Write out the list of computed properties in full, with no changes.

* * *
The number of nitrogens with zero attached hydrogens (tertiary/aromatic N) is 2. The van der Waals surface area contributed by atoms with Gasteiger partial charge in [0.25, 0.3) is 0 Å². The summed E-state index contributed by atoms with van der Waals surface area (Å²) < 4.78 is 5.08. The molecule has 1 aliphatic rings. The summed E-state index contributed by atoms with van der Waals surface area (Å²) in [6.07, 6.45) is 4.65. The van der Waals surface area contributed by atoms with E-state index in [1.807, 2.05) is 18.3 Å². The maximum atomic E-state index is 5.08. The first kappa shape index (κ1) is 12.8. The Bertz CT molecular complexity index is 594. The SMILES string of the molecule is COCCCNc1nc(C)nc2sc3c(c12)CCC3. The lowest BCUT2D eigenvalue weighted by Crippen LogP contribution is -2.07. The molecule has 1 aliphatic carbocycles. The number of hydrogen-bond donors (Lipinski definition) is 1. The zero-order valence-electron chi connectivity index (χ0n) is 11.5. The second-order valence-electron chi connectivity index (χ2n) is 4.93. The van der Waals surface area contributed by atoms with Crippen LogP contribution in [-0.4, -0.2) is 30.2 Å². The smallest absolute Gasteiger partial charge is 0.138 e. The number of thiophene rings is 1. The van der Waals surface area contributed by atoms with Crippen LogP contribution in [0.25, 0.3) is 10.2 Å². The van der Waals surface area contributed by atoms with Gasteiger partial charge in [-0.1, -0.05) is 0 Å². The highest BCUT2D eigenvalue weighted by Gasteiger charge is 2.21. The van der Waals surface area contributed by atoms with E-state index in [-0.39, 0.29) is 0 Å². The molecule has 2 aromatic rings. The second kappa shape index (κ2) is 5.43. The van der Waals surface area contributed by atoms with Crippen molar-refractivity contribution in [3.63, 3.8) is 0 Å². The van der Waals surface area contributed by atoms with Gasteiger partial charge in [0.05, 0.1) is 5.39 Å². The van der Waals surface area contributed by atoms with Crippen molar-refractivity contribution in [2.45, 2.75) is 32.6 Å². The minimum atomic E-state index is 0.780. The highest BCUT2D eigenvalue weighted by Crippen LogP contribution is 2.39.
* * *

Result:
The number of nitrogens with zero attached hydrogens (tertiary/aromatic N) is 2. The van der Waals surface area contributed by atoms with Gasteiger partial charge in [0.25, 0.3) is 0 Å². The summed E-state index contributed by atoms with van der Waals surface area (Å²) < 4.78 is 5.08. The molecule has 1 aliphatic rings. The summed E-state index contributed by atoms with van der Waals surface area (Å²) in [6.07, 6.45) is 4.65. The van der Waals surface area contributed by atoms with E-state index in [1.807, 2.05) is 18.3 Å². The maximum atomic E-state index is 5.08. The first kappa shape index (κ1) is 12.8. The Bertz CT molecular complexity index is 594. The SMILES string of the molecule is COCCCNc1nc(C)nc2sc3c(c12)CCC3. The lowest BCUT2D eigenvalue weighted by Crippen LogP contribution is -2.07. The molecule has 1 aliphatic carbocycles. The number of hydrogen-bond donors (Lipinski definition) is 1. The zero-order valence-electron chi connectivity index (χ0n) is 11.5. The second-order valence-electron chi connectivity index (χ2n) is 4.93. The van der Waals surface area contributed by atoms with Crippen LogP contribution in [-0.4, -0.2) is 30.2 Å². The smallest absolute Gasteiger partial charge is 0.138 e. The number of thiophene rings is 1. The van der Waals surface area contributed by atoms with Crippen LogP contribution in [0.25, 0.3) is 10.2 Å². The van der Waals surface area contributed by atoms with Gasteiger partial charge in [-0.1, -0.05) is 0 Å². The highest BCUT2D eigenvalue weighted by Gasteiger charge is 2.21. The van der Waals surface area contributed by atoms with E-state index in [-0.39, 0.29) is 0 Å². The molecule has 2 aromatic rings. The second kappa shape index (κ2) is 5.43. The van der Waals surface area contributed by atoms with Crippen molar-refractivity contribution in [3.63, 3.8) is 0 Å². The van der Waals surface area contributed by atoms with Gasteiger partial charge in [0.05, 0.1) is 5.39 Å². The van der Waals surface area contributed by atoms with Crippen molar-refractivity contribution in [2.45, 2.75) is 32.6 Å². The minimum atomic E-state index is 0.780. The highest BCUT2D eigenvalue weighted by Crippen LogP contribution is 2.39.